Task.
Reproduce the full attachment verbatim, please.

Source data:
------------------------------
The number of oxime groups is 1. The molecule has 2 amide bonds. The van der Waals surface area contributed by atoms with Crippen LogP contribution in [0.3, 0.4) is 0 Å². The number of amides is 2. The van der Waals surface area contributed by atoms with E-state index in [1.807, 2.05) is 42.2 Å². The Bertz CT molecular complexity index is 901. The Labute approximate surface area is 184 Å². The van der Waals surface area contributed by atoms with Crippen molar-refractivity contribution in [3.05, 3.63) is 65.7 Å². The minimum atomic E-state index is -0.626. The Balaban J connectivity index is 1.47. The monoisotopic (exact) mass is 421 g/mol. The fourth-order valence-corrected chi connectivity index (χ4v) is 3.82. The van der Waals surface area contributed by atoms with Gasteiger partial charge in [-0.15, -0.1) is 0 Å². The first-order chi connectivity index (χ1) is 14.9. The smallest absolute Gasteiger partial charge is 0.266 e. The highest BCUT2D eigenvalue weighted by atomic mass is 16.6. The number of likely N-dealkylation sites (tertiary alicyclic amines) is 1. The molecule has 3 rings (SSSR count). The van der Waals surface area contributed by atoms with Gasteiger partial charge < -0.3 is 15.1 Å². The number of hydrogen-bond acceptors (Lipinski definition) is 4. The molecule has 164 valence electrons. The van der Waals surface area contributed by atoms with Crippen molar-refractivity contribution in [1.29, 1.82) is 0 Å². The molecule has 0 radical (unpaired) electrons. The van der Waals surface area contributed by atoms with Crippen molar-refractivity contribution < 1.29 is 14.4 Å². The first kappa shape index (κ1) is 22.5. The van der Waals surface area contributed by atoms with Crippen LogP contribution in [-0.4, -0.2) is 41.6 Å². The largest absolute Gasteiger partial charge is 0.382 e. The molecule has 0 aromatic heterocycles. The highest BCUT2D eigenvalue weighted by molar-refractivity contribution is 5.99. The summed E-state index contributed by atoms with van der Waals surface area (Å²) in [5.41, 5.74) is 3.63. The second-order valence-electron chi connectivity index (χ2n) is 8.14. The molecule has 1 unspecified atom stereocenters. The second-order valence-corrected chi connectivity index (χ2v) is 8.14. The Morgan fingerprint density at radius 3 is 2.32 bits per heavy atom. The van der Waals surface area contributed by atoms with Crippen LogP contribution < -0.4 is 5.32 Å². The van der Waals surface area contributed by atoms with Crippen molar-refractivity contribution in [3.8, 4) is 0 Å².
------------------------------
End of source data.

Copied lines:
The number of oxime groups is 1. The molecule has 2 amide bonds. The van der Waals surface area contributed by atoms with Crippen LogP contribution in [0.3, 0.4) is 0 Å². The number of amides is 2. The van der Waals surface area contributed by atoms with E-state index in [1.807, 2.05) is 42.2 Å². The Bertz CT molecular complexity index is 901. The Labute approximate surface area is 184 Å². The van der Waals surface area contributed by atoms with Crippen molar-refractivity contribution in [3.05, 3.63) is 65.7 Å². The minimum atomic E-state index is -0.626. The Balaban J connectivity index is 1.47. The monoisotopic (exact) mass is 421 g/mol. The fourth-order valence-corrected chi connectivity index (χ4v) is 3.82. The van der Waals surface area contributed by atoms with Gasteiger partial charge in [-0.15, -0.1) is 0 Å². The first-order chi connectivity index (χ1) is 14.9. The smallest absolute Gasteiger partial charge is 0.266 e. The highest BCUT2D eigenvalue weighted by atomic mass is 16.6. The number of likely N-dealkylation sites (tertiary alicyclic amines) is 1. The molecule has 3 rings (SSSR count). The van der Waals surface area contributed by atoms with Gasteiger partial charge < -0.3 is 15.1 Å². The number of hydrogen-bond acceptors (Lipinski definition) is 4. The molecule has 164 valence electrons. The van der Waals surface area contributed by atoms with Crippen molar-refractivity contribution in [1.29, 1.82) is 0 Å². The molecule has 0 radical (unpaired) electrons. The van der Waals surface area contributed by atoms with Crippen molar-refractivity contribution < 1.29 is 14.4 Å². The first kappa shape index (κ1) is 22.5. The van der Waals surface area contributed by atoms with Crippen LogP contribution in [-0.4, -0.2) is 41.6 Å². The largest absolute Gasteiger partial charge is 0.382 e. The molecule has 0 aromatic heterocycles. The highest BCUT2D eigenvalue weighted by molar-refractivity contribution is 5.99. The summed E-state index contributed by atoms with van der Waals surface area (Å²) in [5.41, 5.74) is 3.63. The second-order valence-electron chi connectivity index (χ2n) is 8.14. The molecule has 1 unspecified atom stereocenters. The second-order valence-corrected chi connectivity index (χ2v) is 8.14. The Morgan fingerprint density at radius 3 is 2.32 bits per heavy atom. The van der Waals surface area contributed by atoms with Crippen LogP contribution < -0.4 is 5.32 Å². The van der Waals surface area contributed by atoms with Crippen molar-refractivity contribution in [3.8, 4) is 0 Å².